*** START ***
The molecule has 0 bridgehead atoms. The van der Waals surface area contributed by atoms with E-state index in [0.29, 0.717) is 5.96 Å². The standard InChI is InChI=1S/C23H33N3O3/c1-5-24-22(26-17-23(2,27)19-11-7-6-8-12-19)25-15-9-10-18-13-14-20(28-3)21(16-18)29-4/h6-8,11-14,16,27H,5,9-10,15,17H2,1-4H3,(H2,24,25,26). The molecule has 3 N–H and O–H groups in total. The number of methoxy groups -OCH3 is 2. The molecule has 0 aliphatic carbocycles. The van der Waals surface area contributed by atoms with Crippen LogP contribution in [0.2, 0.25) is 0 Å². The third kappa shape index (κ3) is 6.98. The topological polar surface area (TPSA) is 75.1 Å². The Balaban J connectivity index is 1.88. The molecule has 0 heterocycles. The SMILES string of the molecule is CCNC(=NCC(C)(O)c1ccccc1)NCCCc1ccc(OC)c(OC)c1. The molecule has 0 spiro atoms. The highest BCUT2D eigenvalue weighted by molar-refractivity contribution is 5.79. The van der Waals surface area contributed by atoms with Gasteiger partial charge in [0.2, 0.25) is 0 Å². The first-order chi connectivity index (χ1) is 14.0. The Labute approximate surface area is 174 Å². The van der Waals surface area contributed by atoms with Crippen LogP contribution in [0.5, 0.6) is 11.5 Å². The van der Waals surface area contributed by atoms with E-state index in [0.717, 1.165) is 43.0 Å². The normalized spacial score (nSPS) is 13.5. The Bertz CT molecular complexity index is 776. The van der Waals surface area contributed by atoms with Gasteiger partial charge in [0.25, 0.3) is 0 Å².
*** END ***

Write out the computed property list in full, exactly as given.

The molecule has 0 bridgehead atoms. The van der Waals surface area contributed by atoms with E-state index in [0.29, 0.717) is 5.96 Å². The standard InChI is InChI=1S/C23H33N3O3/c1-5-24-22(26-17-23(2,27)19-11-7-6-8-12-19)25-15-9-10-18-13-14-20(28-3)21(16-18)29-4/h6-8,11-14,16,27H,5,9-10,15,17H2,1-4H3,(H2,24,25,26). The molecule has 3 N–H and O–H groups in total. The number of methoxy groups -OCH3 is 2. The molecule has 0 aliphatic carbocycles. The van der Waals surface area contributed by atoms with Crippen LogP contribution in [0.2, 0.25) is 0 Å². The third kappa shape index (κ3) is 6.98. The topological polar surface area (TPSA) is 75.1 Å². The Balaban J connectivity index is 1.88. The molecule has 0 heterocycles. The SMILES string of the molecule is CCNC(=NCC(C)(O)c1ccccc1)NCCCc1ccc(OC)c(OC)c1. The molecule has 0 spiro atoms. The highest BCUT2D eigenvalue weighted by molar-refractivity contribution is 5.79. The van der Waals surface area contributed by atoms with Gasteiger partial charge in [0.2, 0.25) is 0 Å². The first-order chi connectivity index (χ1) is 14.0. The Labute approximate surface area is 174 Å². The van der Waals surface area contributed by atoms with Crippen LogP contribution in [0.5, 0.6) is 11.5 Å². The van der Waals surface area contributed by atoms with E-state index in [0.717, 1.165) is 43.0 Å². The normalized spacial score (nSPS) is 13.5. The Bertz CT molecular complexity index is 776. The van der Waals surface area contributed by atoms with Gasteiger partial charge in [0.25, 0.3) is 0 Å².